In most cases, the incubation period ranges from 3 to 21 days. Generally, the shorter the incubation period, the more severe the clinical course.

Tetanus, how to cure it


The treatments to be done mainly concern two fronts:

  • deep cleaning of the wound and administration of tetanus antibodies and antibiotics to avoid that new toxin is produced and that already released continues to reach the nerve endings;
  • administering drugs capable of control muscle spasms (e.g. sedatives and general anesthetics).

If the symptoms are already particularly severe, you may need the mechanical ventilation to support breathing.

In addition to this, specific therapies may be needed for any complications arising as a result of infection, including for example pneumonia or bone fractures.

Since the disease it does not confer immunity, patients who have had tetanus should start or continue the vaccination course as soon as their clinical condition allows.

The tetanus vaccine


So it's no joke with tetanus, but the good news is that it is an easily preventable disease thanks to vaccination.

The tetanus vaccine has been on the market since the early 40s and is based on a chemically inactivated form of the toxin. Typically, the vaccine is combined with diphtheria and pertussis vaccines and is part of the so-called hexavalent. Tetanus vaccination is among them compulsory in Del Paese.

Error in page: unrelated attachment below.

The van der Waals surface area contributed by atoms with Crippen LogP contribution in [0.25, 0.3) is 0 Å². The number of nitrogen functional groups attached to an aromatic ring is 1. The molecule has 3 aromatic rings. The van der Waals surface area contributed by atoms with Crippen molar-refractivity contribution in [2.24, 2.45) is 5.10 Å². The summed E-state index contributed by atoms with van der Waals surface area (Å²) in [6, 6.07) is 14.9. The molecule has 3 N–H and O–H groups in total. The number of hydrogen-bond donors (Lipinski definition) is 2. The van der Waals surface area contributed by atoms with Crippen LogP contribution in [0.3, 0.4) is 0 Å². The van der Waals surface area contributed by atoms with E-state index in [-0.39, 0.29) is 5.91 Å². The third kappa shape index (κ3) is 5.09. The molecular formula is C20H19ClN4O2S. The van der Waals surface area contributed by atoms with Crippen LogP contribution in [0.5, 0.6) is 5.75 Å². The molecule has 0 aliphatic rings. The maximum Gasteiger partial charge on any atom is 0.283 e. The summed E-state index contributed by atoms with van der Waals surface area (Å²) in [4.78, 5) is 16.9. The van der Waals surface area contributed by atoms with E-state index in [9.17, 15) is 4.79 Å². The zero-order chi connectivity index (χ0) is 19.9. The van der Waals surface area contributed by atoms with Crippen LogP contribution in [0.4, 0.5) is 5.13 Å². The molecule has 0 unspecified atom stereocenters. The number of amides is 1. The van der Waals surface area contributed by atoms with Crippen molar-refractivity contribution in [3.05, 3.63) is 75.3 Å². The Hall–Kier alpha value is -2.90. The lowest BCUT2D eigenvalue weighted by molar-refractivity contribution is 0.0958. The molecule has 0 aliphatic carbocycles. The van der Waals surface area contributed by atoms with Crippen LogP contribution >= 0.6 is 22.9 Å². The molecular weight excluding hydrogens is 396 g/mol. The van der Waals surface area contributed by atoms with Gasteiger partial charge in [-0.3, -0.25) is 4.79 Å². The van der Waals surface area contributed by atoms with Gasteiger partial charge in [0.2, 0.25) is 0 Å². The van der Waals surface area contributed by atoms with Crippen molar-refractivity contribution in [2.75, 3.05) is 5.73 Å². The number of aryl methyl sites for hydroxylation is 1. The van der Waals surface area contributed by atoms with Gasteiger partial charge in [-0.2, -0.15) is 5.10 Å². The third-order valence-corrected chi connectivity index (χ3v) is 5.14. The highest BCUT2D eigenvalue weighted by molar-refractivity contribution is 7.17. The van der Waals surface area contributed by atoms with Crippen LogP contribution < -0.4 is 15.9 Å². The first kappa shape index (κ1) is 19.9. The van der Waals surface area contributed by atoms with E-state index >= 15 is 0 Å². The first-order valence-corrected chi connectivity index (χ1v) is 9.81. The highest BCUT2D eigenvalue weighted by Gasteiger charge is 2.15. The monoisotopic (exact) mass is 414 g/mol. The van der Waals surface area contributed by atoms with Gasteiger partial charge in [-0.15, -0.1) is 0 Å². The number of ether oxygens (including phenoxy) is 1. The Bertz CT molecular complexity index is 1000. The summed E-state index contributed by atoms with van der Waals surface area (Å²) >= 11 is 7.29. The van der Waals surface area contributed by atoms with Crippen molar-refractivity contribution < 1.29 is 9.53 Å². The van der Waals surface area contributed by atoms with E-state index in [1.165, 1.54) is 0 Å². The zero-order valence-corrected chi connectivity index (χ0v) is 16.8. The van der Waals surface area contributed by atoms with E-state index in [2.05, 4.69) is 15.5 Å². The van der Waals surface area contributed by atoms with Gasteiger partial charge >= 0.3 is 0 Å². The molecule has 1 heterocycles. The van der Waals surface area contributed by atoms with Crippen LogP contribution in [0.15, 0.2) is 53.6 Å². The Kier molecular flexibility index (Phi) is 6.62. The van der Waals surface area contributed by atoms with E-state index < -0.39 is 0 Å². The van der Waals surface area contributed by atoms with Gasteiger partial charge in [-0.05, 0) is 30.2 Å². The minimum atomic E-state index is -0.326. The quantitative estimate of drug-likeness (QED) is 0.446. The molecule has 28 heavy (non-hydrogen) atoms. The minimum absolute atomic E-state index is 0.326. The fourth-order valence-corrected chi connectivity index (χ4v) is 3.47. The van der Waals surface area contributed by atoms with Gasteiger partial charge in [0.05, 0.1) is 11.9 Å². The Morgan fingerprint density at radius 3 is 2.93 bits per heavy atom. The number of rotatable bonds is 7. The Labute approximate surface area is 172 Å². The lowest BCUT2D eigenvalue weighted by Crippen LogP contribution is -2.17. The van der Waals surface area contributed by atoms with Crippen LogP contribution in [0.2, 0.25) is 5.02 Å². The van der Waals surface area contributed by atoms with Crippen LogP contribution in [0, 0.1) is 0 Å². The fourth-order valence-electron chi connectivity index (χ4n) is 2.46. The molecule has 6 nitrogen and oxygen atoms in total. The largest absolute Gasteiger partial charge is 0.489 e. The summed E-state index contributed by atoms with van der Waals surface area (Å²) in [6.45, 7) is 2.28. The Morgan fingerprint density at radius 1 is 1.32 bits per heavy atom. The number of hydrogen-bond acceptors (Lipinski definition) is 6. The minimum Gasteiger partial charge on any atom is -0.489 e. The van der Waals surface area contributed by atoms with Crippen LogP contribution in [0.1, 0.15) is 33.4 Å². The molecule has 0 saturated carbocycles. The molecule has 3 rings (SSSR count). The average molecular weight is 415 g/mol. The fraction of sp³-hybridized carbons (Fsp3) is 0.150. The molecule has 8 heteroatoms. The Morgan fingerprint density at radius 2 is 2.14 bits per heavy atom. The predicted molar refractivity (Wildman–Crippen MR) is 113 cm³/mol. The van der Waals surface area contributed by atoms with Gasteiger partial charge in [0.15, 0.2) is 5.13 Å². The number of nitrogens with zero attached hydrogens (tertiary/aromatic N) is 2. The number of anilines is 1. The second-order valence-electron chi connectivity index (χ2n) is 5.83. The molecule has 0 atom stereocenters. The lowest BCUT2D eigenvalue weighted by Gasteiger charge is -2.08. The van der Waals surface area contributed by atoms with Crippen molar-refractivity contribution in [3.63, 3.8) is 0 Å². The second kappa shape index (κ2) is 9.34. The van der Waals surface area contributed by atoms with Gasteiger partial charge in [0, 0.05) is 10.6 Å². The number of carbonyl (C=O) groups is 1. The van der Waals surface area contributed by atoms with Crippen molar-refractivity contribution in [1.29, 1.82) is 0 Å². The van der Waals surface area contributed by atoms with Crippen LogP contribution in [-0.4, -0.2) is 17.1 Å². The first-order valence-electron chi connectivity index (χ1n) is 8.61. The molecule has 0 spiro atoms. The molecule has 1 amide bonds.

Read also: Compulsory and voluntary vaccines, the calendar

According to the vaccination calendar 2022-2022, for the new born they are foreseen three doses of vaccination (with hexavalent) - at the third, fifth and eleventh month - plus two calls at 6 years (with trivalent diphtheria-tetanus-pertussis) and in adolescence (with quadrivalent diphtheria-tetanus-pertussis-polio). After adolescence, it must be done a recall every 10 years.

As with other vaccines, tetanus should not be given if the child has had severe allergic reactions to the vaccine itself, while it should be postponed if moderate or severe acute illnesses or neurological diseases not yet stabilized or with no identified cause are in progress.

Read also: Postponement of vaccinations when necessary

Vaccination often has no consequences, but some side effects mild are however possible. These include, in particular, fever and the appearance of local reactions (redness, swelling and pain at the injection site).

 


Much more rarely, pain and temporary loss of motility in the arm (called brachial neuritis) and temporary and generalized loss of motility and sensation (Guillain-Barré syndrome) may occur. As with other vaccines, more severe effects such as anaphylactic shock (severe allergic reaction).

 

Sources for this article: information material from the Higher Institute of Health, information material from the Centers for Disease Control and Prevention (CDC) in Atlanta (USA)

 

Back to the special VACCINATIONS FOR CHILDREN

 

Read also: vaccines and children, guide from A to Z

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  • vaccinations for children
  • tetanus
  • first year